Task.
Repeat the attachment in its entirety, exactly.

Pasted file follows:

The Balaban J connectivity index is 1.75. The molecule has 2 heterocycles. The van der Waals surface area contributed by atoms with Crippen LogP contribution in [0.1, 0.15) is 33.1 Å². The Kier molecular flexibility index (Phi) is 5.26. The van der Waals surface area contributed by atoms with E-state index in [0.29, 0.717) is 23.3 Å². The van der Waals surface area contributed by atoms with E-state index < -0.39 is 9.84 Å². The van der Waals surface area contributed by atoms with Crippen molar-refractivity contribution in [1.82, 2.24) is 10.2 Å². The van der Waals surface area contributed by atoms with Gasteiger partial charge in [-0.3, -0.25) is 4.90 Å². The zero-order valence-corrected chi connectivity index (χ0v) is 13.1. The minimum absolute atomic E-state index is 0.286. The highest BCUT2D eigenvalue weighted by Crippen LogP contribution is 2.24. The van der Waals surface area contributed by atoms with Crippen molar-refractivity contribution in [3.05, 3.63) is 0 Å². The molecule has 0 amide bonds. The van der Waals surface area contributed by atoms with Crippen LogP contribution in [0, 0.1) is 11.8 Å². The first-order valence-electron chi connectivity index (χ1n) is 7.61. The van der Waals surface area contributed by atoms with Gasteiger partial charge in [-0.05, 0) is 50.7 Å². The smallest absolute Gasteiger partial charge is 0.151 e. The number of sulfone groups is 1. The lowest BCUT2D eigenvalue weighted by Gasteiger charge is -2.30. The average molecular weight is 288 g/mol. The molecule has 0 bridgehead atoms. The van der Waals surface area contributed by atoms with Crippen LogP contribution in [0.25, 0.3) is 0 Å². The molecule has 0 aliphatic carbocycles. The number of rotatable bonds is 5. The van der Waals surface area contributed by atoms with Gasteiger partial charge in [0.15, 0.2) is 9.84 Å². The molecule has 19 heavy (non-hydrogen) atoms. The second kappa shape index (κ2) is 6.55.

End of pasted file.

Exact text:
The Balaban J connectivity index is 1.75. The molecule has 2 heterocycles. The van der Waals surface area contributed by atoms with Crippen LogP contribution in [0.1, 0.15) is 33.1 Å². The Kier molecular flexibility index (Phi) is 5.26. The van der Waals surface area contributed by atoms with E-state index in [0.29, 0.717) is 23.3 Å². The van der Waals surface area contributed by atoms with E-state index < -0.39 is 9.84 Å². The van der Waals surface area contributed by atoms with Crippen molar-refractivity contribution in [1.82, 2.24) is 10.2 Å². The van der Waals surface area contributed by atoms with Gasteiger partial charge in [-0.3, -0.25) is 4.90 Å². The zero-order valence-corrected chi connectivity index (χ0v) is 13.1. The minimum absolute atomic E-state index is 0.286. The highest BCUT2D eigenvalue weighted by Crippen LogP contribution is 2.24. The van der Waals surface area contributed by atoms with Crippen molar-refractivity contribution in [3.05, 3.63) is 0 Å². The molecule has 0 amide bonds. The van der Waals surface area contributed by atoms with Crippen LogP contribution in [0, 0.1) is 11.8 Å². The first-order valence-electron chi connectivity index (χ1n) is 7.61. The van der Waals surface area contributed by atoms with Gasteiger partial charge in [-0.05, 0) is 50.7 Å². The smallest absolute Gasteiger partial charge is 0.151 e. The number of sulfone groups is 1. The lowest BCUT2D eigenvalue weighted by Gasteiger charge is -2.30. The average molecular weight is 288 g/mol. The molecule has 0 bridgehead atoms. The van der Waals surface area contributed by atoms with Crippen LogP contribution in [0.25, 0.3) is 0 Å². The molecule has 0 aliphatic carbocycles. The number of rotatable bonds is 5. The van der Waals surface area contributed by atoms with Gasteiger partial charge in [0.15, 0.2) is 9.84 Å². The molecule has 19 heavy (non-hydrogen) atoms. The second kappa shape index (κ2) is 6.55.